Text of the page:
In one of the most recent episodes, Sharpe's Challenge, Sharpe states that his latest lover, Lucille, has died, something never mentioned in the books. It should also be noted that the characters of Sergeant Bickerstaff and General William Dodd are killed off in this programme. Sharpe's Challenge is a composite of the three prequels that are set in India, creating a number of inconsistencies, since the TV version is set after the events at Waterloo. Bickerstaff's counterpart in the books is Hakeswill, who is killed off in Sharpe's Enemy.

Harry Price is shot and apparently killed in Sharpe's Company, when in the book the character killed is Captain Knowles; however Price, played by a different actor, is alive and well in Sharpe's Waterloo.

List of episodes[edit]

The episodes are listed by first airing date.

No. Date Aired Episode Name Setting Date Set
1 1993 Sharpe's Rifles Retreat to Coruña 1809
2 1993 Sharpe's Eagle Battle of Talavera 1809
3 1994 Sharpe's Company Siege of Badajoz 1812
4 1994 Sharpe's Enemy Defence of Portugal 1813
5 1994 Sharpe's Honour Battle of Vitoria 1813
6 1995 Sharpe's Gold Spain 1813
7 1995 Sharpe's Battle Franco-Spanish Border 1813
8 1995 Sharpe's Sword Franco-Spanish Border 1813
9 1996 Sharpe's Regiment England 1813
10 1996 Sharpe's Siege Bordeaux 1813
11 1996 Sharpe's Mission France 1810 & 1813
12 1997 Sharpe's Revenge Toulouse 1814
13 1997 Sharpe's Justice Peace of 1814 1814
14 1997 Sharpe's Waterloo Battle of Waterloo 1815
15 2006 Sharpe's Challenge India 1803 & 1817
16 2008 Sharpe's Peril India 1818

Cast and crew[edit]

Chosen Men[edit]

  • Sean Bean as Richard Sharpe (1993–1997, 2006, 2008)
  • Daragh O'Malley as Regimental Sergeant Major Patrick Harper (1993–1997, 2006, 2008)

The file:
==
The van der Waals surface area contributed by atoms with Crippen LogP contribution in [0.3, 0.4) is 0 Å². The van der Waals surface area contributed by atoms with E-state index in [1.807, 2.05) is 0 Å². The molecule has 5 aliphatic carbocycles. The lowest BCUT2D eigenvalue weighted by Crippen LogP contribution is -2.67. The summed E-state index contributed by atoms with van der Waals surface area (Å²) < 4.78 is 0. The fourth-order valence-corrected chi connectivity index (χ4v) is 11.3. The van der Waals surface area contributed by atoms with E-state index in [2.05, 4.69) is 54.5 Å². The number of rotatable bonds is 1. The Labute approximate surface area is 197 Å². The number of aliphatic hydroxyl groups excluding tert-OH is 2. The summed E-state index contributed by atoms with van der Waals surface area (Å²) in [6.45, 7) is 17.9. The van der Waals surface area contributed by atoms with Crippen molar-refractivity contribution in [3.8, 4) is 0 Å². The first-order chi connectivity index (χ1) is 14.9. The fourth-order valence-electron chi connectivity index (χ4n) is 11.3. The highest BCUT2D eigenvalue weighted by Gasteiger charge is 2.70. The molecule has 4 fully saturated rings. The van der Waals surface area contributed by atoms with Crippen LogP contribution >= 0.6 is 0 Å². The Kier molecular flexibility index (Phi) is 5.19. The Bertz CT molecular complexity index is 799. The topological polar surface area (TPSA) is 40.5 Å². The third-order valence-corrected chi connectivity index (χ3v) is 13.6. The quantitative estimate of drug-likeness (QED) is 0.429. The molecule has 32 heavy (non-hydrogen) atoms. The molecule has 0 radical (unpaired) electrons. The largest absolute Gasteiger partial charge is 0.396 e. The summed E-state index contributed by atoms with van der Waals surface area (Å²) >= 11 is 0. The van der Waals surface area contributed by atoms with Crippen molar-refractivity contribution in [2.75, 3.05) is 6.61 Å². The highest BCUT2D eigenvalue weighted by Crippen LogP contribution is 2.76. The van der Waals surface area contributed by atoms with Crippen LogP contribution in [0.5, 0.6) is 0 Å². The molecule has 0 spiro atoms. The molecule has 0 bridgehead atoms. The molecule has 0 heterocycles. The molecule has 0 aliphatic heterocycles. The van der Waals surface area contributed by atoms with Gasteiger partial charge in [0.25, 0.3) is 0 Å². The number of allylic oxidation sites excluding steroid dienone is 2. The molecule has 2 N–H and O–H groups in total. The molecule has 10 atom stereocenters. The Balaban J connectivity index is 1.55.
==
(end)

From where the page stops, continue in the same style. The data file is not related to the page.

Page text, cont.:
• John Tams as Sergeant Daniel Hagman (1993–1997) – killed in battle in Sharpe's Waterloo.
  • Jason Salkey as Sergeant Harris (1993–1997) – killed in battle in Sharpe's Waterloo.
  • Lyndon Davies as Rifleman Ben Perkins (1993–1995) – stabbed at the hands of O'Rourke in Sharpe's Battle and dies in Harper's arms.
  • Michael Mears as Rifleman Francis Cooper (1993–1995) – disappears after Sharpe's Gold; returns to narrate Sharpe the Legend.
  • Paul Trussell as Rifleman Isaiah Tongue (1993) – disappears after Sharpe's Eagle and never returns, he may be dead or left the army to go back to England.

Supporting characters[edit]

Production team[edit]

  • Directed by: Tom Clegg
  • Produced by: Malcolm Craddock, Muir Sutherland
  • Writing credits:
  • Novels: Bernard Cornwell
  • Screenplays:
Eoghan Harris (8)
Charles Wood (3)
Russell Lewis (3)
Nigel Kneale (1)
Colin MacDonald (1)
Patrick Harbinson (1)

See also[edit]

Footnotes[edit]

  1. ^ "Sharpe news". The South Essex. Retrieved 2008-02-22. 
  2. ^ "Sharpe's Peril". Compleat Sean Bean. Retrieved 2008-02-22. 
  3. ^ Missing (2006) at the Internet Movie Database Retrieved 2012-03-04
  4. ^ Vickers, Judy (1 November 2008). "Jimmy Gardner - Fighting to make an impact on screen". The Scotsman (Edinburgh). 

External links[edit]